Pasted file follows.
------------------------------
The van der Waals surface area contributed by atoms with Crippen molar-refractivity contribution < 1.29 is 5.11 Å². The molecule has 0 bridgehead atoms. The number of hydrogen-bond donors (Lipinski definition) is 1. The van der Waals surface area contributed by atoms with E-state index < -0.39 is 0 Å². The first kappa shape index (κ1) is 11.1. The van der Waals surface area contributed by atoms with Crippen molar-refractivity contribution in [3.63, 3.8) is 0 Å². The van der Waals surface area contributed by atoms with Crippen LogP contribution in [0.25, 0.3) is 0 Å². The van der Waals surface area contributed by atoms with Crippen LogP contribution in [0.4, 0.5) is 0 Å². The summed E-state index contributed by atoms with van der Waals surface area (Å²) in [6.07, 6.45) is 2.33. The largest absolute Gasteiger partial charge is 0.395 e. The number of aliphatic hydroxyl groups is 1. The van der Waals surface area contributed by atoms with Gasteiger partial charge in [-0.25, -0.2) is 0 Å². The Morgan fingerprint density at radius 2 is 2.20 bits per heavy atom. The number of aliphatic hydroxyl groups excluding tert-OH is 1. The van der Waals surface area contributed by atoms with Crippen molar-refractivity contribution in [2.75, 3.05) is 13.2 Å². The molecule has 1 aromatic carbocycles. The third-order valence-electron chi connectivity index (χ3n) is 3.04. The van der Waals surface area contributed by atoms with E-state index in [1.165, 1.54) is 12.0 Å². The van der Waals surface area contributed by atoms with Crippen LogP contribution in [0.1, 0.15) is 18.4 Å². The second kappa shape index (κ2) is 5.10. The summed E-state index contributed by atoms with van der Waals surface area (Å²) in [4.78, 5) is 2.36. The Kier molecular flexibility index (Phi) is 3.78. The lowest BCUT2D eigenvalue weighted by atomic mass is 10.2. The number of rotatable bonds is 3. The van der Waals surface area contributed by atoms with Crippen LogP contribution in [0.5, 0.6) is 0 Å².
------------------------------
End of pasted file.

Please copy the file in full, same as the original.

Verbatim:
The van der Waals surface area contributed by atoms with Crippen molar-refractivity contribution < 1.29 is 5.11 Å². The molecule has 0 bridgehead atoms. The number of hydrogen-bond donors (Lipinski definition) is 1. The van der Waals surface area contributed by atoms with E-state index < -0.39 is 0 Å². The first kappa shape index (κ1) is 11.1. The van der Waals surface area contributed by atoms with Crippen molar-refractivity contribution in [3.63, 3.8) is 0 Å². The van der Waals surface area contributed by atoms with Crippen LogP contribution in [0.25, 0.3) is 0 Å². The van der Waals surface area contributed by atoms with Crippen LogP contribution in [0.4, 0.5) is 0 Å². The summed E-state index contributed by atoms with van der Waals surface area (Å²) in [6.07, 6.45) is 2.33. The largest absolute Gasteiger partial charge is 0.395 e. The number of aliphatic hydroxyl groups is 1. The van der Waals surface area contributed by atoms with Gasteiger partial charge in [-0.25, -0.2) is 0 Å². The Morgan fingerprint density at radius 2 is 2.20 bits per heavy atom. The number of aliphatic hydroxyl groups excluding tert-OH is 1. The van der Waals surface area contributed by atoms with Crippen molar-refractivity contribution in [2.75, 3.05) is 13.2 Å². The molecule has 1 aromatic carbocycles. The third-order valence-electron chi connectivity index (χ3n) is 3.04. The van der Waals surface area contributed by atoms with E-state index in [1.165, 1.54) is 12.0 Å². The van der Waals surface area contributed by atoms with Crippen LogP contribution in [0.1, 0.15) is 18.4 Å². The second kappa shape index (κ2) is 5.10. The summed E-state index contributed by atoms with van der Waals surface area (Å²) in [4.78, 5) is 2.36. The Kier molecular flexibility index (Phi) is 3.78. The lowest BCUT2D eigenvalue weighted by atomic mass is 10.2. The number of rotatable bonds is 3. The van der Waals surface area contributed by atoms with Crippen LogP contribution in [0.5, 0.6) is 0 Å².